All VLAN 1 ports with the exception of 1 - 4 have full internet access and all devices on same subnet.

 

Possibly what I have configured is not deemed as correct, however it works for me.

 

Again, many thanks for your reply to my query.

 

Kind regards, Graham

 

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Re:New to VLANs
2022-05-23 20:45:11

  @graham-b 

Dear Graham.

 

Thanks for sharing. And congratulations for finding a working solution although it is quite surprising.

 

From my understanding, the cameras and the NVR transmit untagged packets, so the switch will do the tagging according to the given PVID. Thus, all camera packets are on VLAN 2. The NVR is able to receive such packets because VLAN 2 is enabled at port 5, but all packets from the NVR should be tagged with 1 and therefore not be sent to the cameras. As I said, quite surprising.

D-Link offers an option to active asymmetric VLAN which is mainly for using a single server or router in two separate VLANs. But during activation you'll be notified that this does not comply with standard VLAN rules. Maybe TP-Link offers the same by default without notification which I would consider a potential security breach. Or maybe this works by mistake and is corrected in the next firmware update.

 

Anyway, enjoy your working setup.

 

Kind regards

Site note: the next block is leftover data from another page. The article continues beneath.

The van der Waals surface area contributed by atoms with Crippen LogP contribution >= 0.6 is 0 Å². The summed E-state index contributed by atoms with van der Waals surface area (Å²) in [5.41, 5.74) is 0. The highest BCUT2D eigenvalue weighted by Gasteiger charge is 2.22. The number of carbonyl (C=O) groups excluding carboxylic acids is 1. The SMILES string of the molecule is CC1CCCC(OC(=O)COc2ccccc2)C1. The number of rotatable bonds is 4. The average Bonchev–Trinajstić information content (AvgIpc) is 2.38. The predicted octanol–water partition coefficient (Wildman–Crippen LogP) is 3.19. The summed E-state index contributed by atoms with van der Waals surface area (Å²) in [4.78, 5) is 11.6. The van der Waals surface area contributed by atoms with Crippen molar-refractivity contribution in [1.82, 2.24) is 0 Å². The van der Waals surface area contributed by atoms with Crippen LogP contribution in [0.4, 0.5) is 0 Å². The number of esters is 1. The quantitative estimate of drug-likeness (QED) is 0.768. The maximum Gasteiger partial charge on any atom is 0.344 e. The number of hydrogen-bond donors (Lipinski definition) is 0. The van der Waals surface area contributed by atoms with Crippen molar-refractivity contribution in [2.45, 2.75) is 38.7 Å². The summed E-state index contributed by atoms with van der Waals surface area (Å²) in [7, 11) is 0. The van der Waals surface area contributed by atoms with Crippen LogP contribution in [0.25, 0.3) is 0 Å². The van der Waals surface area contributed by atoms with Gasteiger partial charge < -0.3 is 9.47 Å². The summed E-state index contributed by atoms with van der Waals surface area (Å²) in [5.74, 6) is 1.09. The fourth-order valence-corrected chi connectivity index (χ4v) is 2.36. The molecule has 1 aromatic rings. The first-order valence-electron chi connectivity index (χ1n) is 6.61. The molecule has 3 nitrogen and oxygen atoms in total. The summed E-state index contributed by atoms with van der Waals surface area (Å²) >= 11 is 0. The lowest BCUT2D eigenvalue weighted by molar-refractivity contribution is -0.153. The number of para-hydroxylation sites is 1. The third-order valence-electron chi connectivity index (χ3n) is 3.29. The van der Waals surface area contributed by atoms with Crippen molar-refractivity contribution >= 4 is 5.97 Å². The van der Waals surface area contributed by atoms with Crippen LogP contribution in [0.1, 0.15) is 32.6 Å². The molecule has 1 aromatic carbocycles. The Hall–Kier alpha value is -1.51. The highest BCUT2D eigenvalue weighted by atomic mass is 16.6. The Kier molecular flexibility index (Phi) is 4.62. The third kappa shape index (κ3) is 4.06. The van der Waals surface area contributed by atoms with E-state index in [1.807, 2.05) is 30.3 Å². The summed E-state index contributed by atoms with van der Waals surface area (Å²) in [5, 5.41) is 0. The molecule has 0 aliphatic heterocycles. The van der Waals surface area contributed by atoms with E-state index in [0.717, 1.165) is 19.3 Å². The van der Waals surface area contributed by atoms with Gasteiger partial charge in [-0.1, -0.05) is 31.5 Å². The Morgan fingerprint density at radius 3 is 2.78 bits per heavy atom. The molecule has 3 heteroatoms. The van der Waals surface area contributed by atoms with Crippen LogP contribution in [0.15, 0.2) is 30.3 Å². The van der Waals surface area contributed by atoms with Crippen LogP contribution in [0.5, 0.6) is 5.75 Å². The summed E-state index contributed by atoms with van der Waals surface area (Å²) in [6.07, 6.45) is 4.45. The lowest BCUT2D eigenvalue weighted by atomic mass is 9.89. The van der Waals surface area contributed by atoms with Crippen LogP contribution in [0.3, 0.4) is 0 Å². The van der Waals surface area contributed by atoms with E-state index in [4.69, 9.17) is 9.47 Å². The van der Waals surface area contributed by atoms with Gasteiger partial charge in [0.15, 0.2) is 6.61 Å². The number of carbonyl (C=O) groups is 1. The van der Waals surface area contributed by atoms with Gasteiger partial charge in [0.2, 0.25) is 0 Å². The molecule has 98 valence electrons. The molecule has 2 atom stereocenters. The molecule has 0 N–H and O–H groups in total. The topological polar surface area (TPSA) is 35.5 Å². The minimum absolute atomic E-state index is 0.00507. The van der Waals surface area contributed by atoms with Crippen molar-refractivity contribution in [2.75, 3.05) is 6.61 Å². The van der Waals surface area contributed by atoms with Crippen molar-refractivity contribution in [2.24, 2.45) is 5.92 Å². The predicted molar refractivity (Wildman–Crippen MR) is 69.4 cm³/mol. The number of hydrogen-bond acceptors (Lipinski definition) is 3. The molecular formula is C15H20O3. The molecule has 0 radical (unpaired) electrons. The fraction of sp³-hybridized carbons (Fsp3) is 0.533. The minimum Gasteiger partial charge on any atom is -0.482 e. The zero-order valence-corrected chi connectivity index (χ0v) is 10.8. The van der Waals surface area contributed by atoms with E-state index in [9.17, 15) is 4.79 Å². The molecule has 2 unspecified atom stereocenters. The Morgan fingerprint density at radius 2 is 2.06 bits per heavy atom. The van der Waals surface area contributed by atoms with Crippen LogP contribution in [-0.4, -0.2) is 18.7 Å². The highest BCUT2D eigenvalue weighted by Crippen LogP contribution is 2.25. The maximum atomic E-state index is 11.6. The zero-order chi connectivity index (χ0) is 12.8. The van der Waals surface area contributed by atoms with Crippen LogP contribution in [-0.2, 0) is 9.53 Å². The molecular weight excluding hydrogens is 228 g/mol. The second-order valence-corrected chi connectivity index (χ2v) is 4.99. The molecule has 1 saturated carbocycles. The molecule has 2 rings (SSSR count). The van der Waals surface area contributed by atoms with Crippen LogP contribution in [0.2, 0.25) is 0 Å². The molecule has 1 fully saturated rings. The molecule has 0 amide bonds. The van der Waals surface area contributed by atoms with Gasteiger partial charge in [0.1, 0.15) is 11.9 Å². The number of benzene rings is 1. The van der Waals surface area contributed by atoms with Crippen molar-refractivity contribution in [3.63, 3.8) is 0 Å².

Martin

 

 

 

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Re:New to VLANs
2022-05-24 02:27:15

  @graham-b 

 

I would not recommend your solution to anybody. It is not correct and I do not think it works the way you want. Here’s what  most likely happened.

 

You wrote “All devices on same subnet (inc cctv & nvr) so I understand you use one and the same subnet in both VLANs. This is a fundamental error. This, together with making all ports members of the default VLAN, explains why you were able to reach the cameras from Port 5. When you plugged the laptop into that port, the laptop got an IP address from the router within the intended subnet. However when you plugged the laptop into Ports 1-4, the laptop did not get an IP address from the router and thus you were not able access anything.

Kris K
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Re:New to VLANs
2022-05-24 06:28:16

  @KJK 

 

Hi Kris,

 

Thanks for the reply.

 

To clarify, although all devices are on the same subnet they ALL have static address so DHCP and the router are out of the equation.The devices will use ARP to resolve addresses.

 

I can see when and where different subnets are used to segregate networks and be useful in large networks but in my scenario this is not needed.

I know many people state VLANs must be of different subnets and many other say this is not required. So I think we will have to agree to disagree on that subject.

 

I have spent many hours trying different methods and iterations of crossing the boundary between vlan1 and vlan2 and found it not to be possible and the network behaves EXACTLY as I wanted.

 

If all ports as you suggest are part of VLAN 1 then I should be able to access the camera feeds from vlan1 or anywhere else in the network which I can not.

I am unsure how the switch performs this but the only difference in vlan2 namely port 5 is the PVID set to VLAN 1. When set to VLAN 2 (ie port 5 PVID 2) I loose outside access to port 5.

 

May not be pretty but it works for me.

 

Thanks again.

 

Kind regards, Graham